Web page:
He told me that SOX required the company to have auditing/traceability and controls for everything. This meant they quit using any software as a service applications, they shut down IM, they have to keep track of everything on every machine, banned a whole list of applications that would interfere with SOX (iTunes, file sharing, and music app), etc.
They had to hire lawyers, more accountants, consulting firms. He told me they were looking at > 10m to comply. And that doesn't count lost productivity of having to act like a draconian big ass company where they had to have design docs for everything they do, detailed project plans, get rid of the tools they use (as listed above), etc.
In other words to go IPO now you give up agility, spend more money, and become less productive.
PS: There are IM clients that large companies can use so clearly some of what he said was BS.
Or to prevent them from investing in private companies without giving a piece to NY bankers? (Not implying you necessarily disagree)
Cray started illegally with small investors who all ended up making a lot of money. In the Midwest too! Good thing Washington isn't allowing that to happen again.
The failure of IPOs isn't going to affect entrepreneurship, but it could well affect VC funding because it eliminates their primary exit strategy.
Malone does have a point about the FSAB. Treating options as an expense does make them less attractive to public companies, but it was an attempt to correct some egregious excesses. As usual, slap the big guys and hurt the little guys. Mark to market is an attempt to keep companies from hiding their investment losses in bookkeeping. The downside is that it makes their net worth much more volatile. AIG was a blivet in any case.
Cutting capital gains was good. Giving Reagan credit for the boom of the 90s is pure BS.
Cut the WSJ some slack. This was an op ed piece from an outsider. Malone used to be a San Jose Mercury News Reporter. He usually has something useful to say and he has the interests of the developer/entrepreneurial community at heart.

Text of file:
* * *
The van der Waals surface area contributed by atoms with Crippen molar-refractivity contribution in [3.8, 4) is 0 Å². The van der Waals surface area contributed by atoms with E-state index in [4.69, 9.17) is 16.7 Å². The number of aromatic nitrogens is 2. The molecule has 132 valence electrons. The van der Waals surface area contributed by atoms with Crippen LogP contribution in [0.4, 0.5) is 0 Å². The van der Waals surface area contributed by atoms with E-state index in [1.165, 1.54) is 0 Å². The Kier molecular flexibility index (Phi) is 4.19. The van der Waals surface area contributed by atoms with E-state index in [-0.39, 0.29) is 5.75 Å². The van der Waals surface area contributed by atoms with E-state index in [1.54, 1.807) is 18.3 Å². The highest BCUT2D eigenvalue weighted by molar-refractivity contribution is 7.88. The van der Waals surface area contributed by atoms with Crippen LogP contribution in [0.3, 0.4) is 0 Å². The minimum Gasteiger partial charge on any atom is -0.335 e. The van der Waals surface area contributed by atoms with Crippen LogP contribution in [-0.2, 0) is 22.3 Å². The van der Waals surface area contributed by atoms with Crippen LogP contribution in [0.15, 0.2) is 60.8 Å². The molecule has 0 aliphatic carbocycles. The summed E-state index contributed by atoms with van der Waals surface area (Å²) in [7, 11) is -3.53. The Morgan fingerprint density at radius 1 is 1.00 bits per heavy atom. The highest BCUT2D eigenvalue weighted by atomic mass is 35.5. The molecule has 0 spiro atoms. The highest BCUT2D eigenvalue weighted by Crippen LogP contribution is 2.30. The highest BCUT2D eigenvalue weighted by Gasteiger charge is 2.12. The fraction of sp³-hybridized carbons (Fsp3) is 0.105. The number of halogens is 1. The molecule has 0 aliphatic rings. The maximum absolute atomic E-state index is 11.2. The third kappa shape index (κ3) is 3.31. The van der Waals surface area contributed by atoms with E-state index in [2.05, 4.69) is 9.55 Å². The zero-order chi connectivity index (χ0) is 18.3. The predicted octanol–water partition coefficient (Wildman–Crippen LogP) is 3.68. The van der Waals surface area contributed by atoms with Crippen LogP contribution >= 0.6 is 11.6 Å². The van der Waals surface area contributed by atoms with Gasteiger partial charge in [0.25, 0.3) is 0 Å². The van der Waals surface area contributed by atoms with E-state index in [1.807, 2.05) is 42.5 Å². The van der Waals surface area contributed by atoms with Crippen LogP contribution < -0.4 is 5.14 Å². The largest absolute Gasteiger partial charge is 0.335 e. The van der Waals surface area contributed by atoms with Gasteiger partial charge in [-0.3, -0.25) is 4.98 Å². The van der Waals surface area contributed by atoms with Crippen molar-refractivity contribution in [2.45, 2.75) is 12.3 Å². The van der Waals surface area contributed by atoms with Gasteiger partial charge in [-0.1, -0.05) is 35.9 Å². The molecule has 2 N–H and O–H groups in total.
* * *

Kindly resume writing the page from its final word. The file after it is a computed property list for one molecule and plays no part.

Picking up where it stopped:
I do think its interesting that, even when Obama was talking about the potential for large cap. gains tax increases, he made a point to exempt "small businesses and startups." I'm not sure how we could draw that line, but it indicates to me that Obama has exactly Malone's general argument in mind.
"According to the National Venture Capital Association, in all of 2008 there have been just six companies that have gone public. Compare that with 269 IPOs in 1999, 272 in 1996, and 365 in 1986."
It's probably more complex than that, or he'd have hammered the point a lot more. I'd love to see a graph, for instance.
Tufte in The Visual Display of Quantitative Information points out that the Wall Street Journal is one of the least likely newspapers to display anything in a graph. Indeed, it would be a lot easier for visually minded people like me to check the Journal's arguments if they were displayed in bivariate plots more often.
http://lawprofessors.typepad.com/securities/2008/02/januarys... : "January  was a slow month for IPOs, with only five that raised a total of $892 million. This compares with ten in January 2007 that raised a total of $2.25 billion." I quickly googled, and there's probably more to look at here, since either 5 of the 6 IPOs did it in January, or there's different counting methodology in action here. Still, it's down even in months that weren't bad. It's not just statistical gaming, even if that's in play. Asking what changed is still fair.